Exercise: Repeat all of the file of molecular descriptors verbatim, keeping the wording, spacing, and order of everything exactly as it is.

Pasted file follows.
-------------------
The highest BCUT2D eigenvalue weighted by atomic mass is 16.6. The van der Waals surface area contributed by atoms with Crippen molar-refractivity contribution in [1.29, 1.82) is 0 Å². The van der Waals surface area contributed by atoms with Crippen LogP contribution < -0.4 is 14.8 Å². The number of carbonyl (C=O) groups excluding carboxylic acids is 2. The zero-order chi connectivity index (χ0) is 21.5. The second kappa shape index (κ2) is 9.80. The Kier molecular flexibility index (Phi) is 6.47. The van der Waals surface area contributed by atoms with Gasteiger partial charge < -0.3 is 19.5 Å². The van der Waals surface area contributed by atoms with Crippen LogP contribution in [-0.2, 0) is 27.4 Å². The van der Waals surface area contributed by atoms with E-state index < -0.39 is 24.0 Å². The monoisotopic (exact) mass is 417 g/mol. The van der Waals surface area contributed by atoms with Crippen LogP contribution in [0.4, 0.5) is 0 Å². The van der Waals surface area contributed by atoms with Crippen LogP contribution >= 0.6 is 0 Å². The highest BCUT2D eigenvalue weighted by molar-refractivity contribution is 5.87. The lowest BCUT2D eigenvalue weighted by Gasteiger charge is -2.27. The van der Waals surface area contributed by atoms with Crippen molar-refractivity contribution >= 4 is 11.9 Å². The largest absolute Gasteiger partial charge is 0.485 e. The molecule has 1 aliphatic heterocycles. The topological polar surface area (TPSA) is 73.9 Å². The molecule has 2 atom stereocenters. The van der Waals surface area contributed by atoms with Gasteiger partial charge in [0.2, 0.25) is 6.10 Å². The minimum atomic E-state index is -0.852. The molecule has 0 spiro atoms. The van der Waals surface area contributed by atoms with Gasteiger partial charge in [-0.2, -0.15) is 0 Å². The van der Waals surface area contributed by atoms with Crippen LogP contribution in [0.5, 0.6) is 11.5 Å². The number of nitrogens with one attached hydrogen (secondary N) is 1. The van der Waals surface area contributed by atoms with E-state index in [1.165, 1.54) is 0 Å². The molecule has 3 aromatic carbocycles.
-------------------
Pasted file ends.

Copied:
The highest BCUT2D eigenvalue weighted by atomic mass is 16.6. The van der Waals surface area contributed by atoms with Crippen molar-refractivity contribution in [1.29, 1.82) is 0 Å². The van der Waals surface area contributed by atoms with Crippen LogP contribution < -0.4 is 14.8 Å². The number of carbonyl (C=O) groups excluding carboxylic acids is 2. The zero-order chi connectivity index (χ0) is 21.5. The second kappa shape index (κ2) is 9.80. The Kier molecular flexibility index (Phi) is 6.47. The van der Waals surface area contributed by atoms with Gasteiger partial charge < -0.3 is 19.5 Å². The van der Waals surface area contributed by atoms with Crippen LogP contribution in [-0.2, 0) is 27.4 Å². The van der Waals surface area contributed by atoms with E-state index < -0.39 is 24.0 Å². The monoisotopic (exact) mass is 417 g/mol. The van der Waals surface area contributed by atoms with Crippen LogP contribution in [0.4, 0.5) is 0 Å². The van der Waals surface area contributed by atoms with Crippen LogP contribution >= 0.6 is 0 Å². The highest BCUT2D eigenvalue weighted by molar-refractivity contribution is 5.87. The lowest BCUT2D eigenvalue weighted by Gasteiger charge is -2.27. The van der Waals surface area contributed by atoms with Crippen molar-refractivity contribution >= 4 is 11.9 Å². The largest absolute Gasteiger partial charge is 0.485 e. The molecule has 1 aliphatic heterocycles. The topological polar surface area (TPSA) is 73.9 Å². The molecule has 2 atom stereocenters. The van der Waals surface area contributed by atoms with Gasteiger partial charge in [0.2, 0.25) is 6.10 Å². The minimum atomic E-state index is -0.852. The molecule has 0 spiro atoms. The van der Waals surface area contributed by atoms with Gasteiger partial charge in [-0.2, -0.15) is 0 Å². The van der Waals surface area contributed by atoms with Crippen LogP contribution in [0.5, 0.6) is 11.5 Å². The number of nitrogens with one attached hydrogen (secondary N) is 1. The van der Waals surface area contributed by atoms with E-state index in [1.165, 1.54) is 0 Å². The molecule has 3 aromatic carbocycles.